"I never knew my father was a fighter until I was already a fighter myself. I was about 14 or 15 and we went back to North Carolina. I heard all my father's old buddies talking about how good he used to be. He's something. Hey, put this in the paper -- I can still whup him ." -- Sugar Ray Leonard, laughing.
First thing Sunday mornings, Cicero Leonard drove the iron stakes into the dirt.
The stakes made a triangle.
The big old oak tree in the front yard made the triangle into a square, the square maybe 25 feet a side.
Just a youngster then, a sharecropper's son in South Carolina, Cicero Leonard drove the stakes into the ground and then he went for the plowlines.
Weekdays he walked the fields behind his daddy's mule, Belle, and he tugged at those plowlines to keep Belle between the rows,
Sunday mornings, he took one end of the plowlines and wrapped it around the oak tree.
Then he lashed the lines to the top of each iron stake.
The square became a ring.
A boxing ring.
This was 1935. A sharecropper's son from Alabama, Hoe Louis, was the heavyweight champion on those Sunday mornings when Cicero Leonard, dreaming, put on his boxing gloves and went into his plowline ring. Newspaper pictures of Louis taught Leonard how to hold his hands up. What the kid could see on the radio, what he felt through the radio when Louis fought -- that's how he threw his punches, the way Joe did it.
Sunday mornings, 40 kids came to the Leonard place. They brought their gloves.
Cicero Leonard was a little tiger, never more than 5-foot-8 and 150 pounds.
He would fight four or five times on Sunday morning, two or three rounds each time. He fought all comers, no matter their size.
The champ of his front yard.
If he needed it, and most times he did (even Joe took one in the nose now and then), Cicero's mother fixed up the bleeding on his face.
Then they would go to church, the Pleasant Grove Baptist Church, a mile and a half away, just outside Mullins, S.C., a little farm town near the coast.
The Leonards worked a farm growing tobacco, cotton, sweet potatoes and peanuts. The fighter's father, Bige, a giant 6-foot-4 and 240 pounds, could knock down Belle with one punch. Cicero saw him do it a lot. "Sent that mule right to her knees," the little tiger said 45 years later. "Was I scared of Poppa? Wouldn't you be?" Sally, his mother, picked 200 pounds of cotton the day after giving birth to Cicero's baby sister, Sally lived to be 102.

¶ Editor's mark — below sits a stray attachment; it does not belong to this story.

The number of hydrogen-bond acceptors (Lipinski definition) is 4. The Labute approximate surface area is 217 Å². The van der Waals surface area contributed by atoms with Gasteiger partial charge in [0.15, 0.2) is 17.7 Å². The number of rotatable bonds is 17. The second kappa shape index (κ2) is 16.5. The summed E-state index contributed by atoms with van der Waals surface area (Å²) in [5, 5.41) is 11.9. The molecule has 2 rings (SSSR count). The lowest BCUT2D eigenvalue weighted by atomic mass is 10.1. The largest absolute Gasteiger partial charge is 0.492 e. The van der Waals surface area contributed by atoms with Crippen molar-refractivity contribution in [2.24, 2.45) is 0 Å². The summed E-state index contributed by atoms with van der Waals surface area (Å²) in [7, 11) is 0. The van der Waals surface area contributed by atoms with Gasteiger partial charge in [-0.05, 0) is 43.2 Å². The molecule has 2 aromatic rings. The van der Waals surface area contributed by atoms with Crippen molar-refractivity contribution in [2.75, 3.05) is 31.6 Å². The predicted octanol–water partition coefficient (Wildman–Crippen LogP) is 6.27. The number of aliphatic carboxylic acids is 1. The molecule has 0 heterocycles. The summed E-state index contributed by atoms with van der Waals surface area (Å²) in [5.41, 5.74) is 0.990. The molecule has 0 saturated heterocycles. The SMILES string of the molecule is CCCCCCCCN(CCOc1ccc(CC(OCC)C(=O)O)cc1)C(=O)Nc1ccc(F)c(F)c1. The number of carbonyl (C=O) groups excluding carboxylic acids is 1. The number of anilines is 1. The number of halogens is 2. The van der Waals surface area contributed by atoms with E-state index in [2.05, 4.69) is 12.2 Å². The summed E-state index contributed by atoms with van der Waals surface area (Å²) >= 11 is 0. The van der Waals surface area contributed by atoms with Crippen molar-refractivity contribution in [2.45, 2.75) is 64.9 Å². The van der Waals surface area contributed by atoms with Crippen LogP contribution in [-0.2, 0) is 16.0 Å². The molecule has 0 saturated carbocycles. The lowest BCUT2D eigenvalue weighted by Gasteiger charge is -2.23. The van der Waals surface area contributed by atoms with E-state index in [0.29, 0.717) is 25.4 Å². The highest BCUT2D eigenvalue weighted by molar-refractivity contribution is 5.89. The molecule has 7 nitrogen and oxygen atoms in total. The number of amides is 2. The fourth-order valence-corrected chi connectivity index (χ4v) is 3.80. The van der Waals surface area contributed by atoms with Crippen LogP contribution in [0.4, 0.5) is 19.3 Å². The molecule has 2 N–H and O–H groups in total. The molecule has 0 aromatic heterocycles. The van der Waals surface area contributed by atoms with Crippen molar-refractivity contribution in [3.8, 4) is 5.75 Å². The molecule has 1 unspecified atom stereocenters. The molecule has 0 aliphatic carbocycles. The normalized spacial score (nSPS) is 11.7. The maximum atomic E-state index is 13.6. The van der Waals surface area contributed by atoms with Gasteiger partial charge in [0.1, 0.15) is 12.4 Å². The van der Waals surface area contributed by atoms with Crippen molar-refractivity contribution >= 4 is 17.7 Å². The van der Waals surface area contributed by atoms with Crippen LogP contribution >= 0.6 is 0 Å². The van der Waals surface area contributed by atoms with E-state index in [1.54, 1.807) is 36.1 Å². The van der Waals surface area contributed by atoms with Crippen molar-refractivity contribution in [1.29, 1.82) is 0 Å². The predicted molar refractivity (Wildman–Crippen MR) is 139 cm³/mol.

Cicero quit school after the fifth grade. If you were one of 12 children of a sharecropper in the '30s, you learned how to run a ribbon binder. Never mind reading and writing. Bige would tell Cicero to drive that ribbon binder down the road and cut and bind (with ribbon) the oats for old Walker Walters.
Old Walker Walters. Even today, a generation later, Cicero Leonard remembers that name. He was supposed to stop at Walters' place one day. But he drove past to another fellow's farm to help him out first.
A storm struck, and Cicero couldn't get to Walters' oats that day.
Next day came a letter saying Cicero was to report to the U.S. Navy.
It was 1942.
"Never did do Mr. Walters' oats, and, boy, was he mad," Cicero Leonard says today. Thirty-eight years after the fact, Leonard still felt bad about driving past the Walters oats.
Sunday mornings, he put on the boxing gloves. Saturday nights at the little dance hall on Clyde Davis' farm, he put on the gloves. Cicero Leonard took the gloves with him everywhere in his old Ford, stringing them over his shoulder when he alighted. "Guys would be drinking and they'd say, 'Cicero, I know you're the best, but I gotta try you,'" Leonard says.
The champ of the dance hall.